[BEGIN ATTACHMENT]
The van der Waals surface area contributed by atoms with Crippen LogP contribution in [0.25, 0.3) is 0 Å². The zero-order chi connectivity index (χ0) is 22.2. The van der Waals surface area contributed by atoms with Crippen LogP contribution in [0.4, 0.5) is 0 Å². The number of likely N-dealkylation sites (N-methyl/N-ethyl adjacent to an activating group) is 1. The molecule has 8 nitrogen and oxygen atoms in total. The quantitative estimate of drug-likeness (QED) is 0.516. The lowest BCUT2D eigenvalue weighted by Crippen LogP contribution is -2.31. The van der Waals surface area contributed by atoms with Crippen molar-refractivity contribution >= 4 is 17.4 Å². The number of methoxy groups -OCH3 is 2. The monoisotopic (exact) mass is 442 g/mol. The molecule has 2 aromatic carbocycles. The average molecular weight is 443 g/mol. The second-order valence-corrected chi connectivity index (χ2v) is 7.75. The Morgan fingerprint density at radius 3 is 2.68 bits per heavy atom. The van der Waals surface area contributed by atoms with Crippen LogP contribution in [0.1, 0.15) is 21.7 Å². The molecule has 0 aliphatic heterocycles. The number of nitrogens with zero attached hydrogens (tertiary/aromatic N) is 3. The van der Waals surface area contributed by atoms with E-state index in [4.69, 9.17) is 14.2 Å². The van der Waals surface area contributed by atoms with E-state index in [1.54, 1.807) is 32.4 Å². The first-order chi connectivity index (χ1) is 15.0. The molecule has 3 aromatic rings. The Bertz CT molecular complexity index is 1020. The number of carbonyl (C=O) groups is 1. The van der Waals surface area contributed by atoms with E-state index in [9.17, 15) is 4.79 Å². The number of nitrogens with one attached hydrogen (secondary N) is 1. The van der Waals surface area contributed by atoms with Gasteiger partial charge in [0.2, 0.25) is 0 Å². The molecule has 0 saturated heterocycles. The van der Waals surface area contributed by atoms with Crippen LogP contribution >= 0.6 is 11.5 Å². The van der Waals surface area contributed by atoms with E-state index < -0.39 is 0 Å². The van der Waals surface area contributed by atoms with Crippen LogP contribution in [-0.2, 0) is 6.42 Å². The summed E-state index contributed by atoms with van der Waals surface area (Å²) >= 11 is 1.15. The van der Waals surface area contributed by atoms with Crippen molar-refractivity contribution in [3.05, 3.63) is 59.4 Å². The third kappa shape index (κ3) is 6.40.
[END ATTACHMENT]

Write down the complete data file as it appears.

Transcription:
The van der Waals surface area contributed by atoms with Crippen LogP contribution in [0.25, 0.3) is 0 Å². The zero-order chi connectivity index (χ0) is 22.2. The van der Waals surface area contributed by atoms with Crippen LogP contribution in [0.4, 0.5) is 0 Å². The number of likely N-dealkylation sites (N-methyl/N-ethyl adjacent to an activating group) is 1. The molecule has 8 nitrogen and oxygen atoms in total. The quantitative estimate of drug-likeness (QED) is 0.516. The lowest BCUT2D eigenvalue weighted by Crippen LogP contribution is -2.31. The van der Waals surface area contributed by atoms with Crippen molar-refractivity contribution >= 4 is 17.4 Å². The number of methoxy groups -OCH3 is 2. The monoisotopic (exact) mass is 442 g/mol. The molecule has 2 aromatic carbocycles. The average molecular weight is 443 g/mol. The second-order valence-corrected chi connectivity index (χ2v) is 7.75. The Morgan fingerprint density at radius 3 is 2.68 bits per heavy atom. The van der Waals surface area contributed by atoms with Crippen LogP contribution in [0.1, 0.15) is 21.7 Å². The molecule has 0 aliphatic heterocycles. The number of nitrogens with zero attached hydrogens (tertiary/aromatic N) is 3. The van der Waals surface area contributed by atoms with E-state index in [4.69, 9.17) is 14.2 Å². The van der Waals surface area contributed by atoms with E-state index in [1.54, 1.807) is 32.4 Å². The first-order chi connectivity index (χ1) is 15.0. The molecule has 3 aromatic rings. The Bertz CT molecular complexity index is 1020. The number of carbonyl (C=O) groups is 1. The van der Waals surface area contributed by atoms with E-state index in [9.17, 15) is 4.79 Å². The number of nitrogens with one attached hydrogen (secondary N) is 1. The van der Waals surface area contributed by atoms with Gasteiger partial charge in [0.2, 0.25) is 0 Å². The molecule has 0 saturated heterocycles. The van der Waals surface area contributed by atoms with Crippen LogP contribution >= 0.6 is 11.5 Å². The van der Waals surface area contributed by atoms with E-state index < -0.39 is 0 Å². The van der Waals surface area contributed by atoms with Crippen LogP contribution in [-0.2, 0) is 6.42 Å². The summed E-state index contributed by atoms with van der Waals surface area (Å²) >= 11 is 1.15. The van der Waals surface area contributed by atoms with Crippen molar-refractivity contribution in [3.05, 3.63) is 59.4 Å². The third kappa shape index (κ3) is 6.40.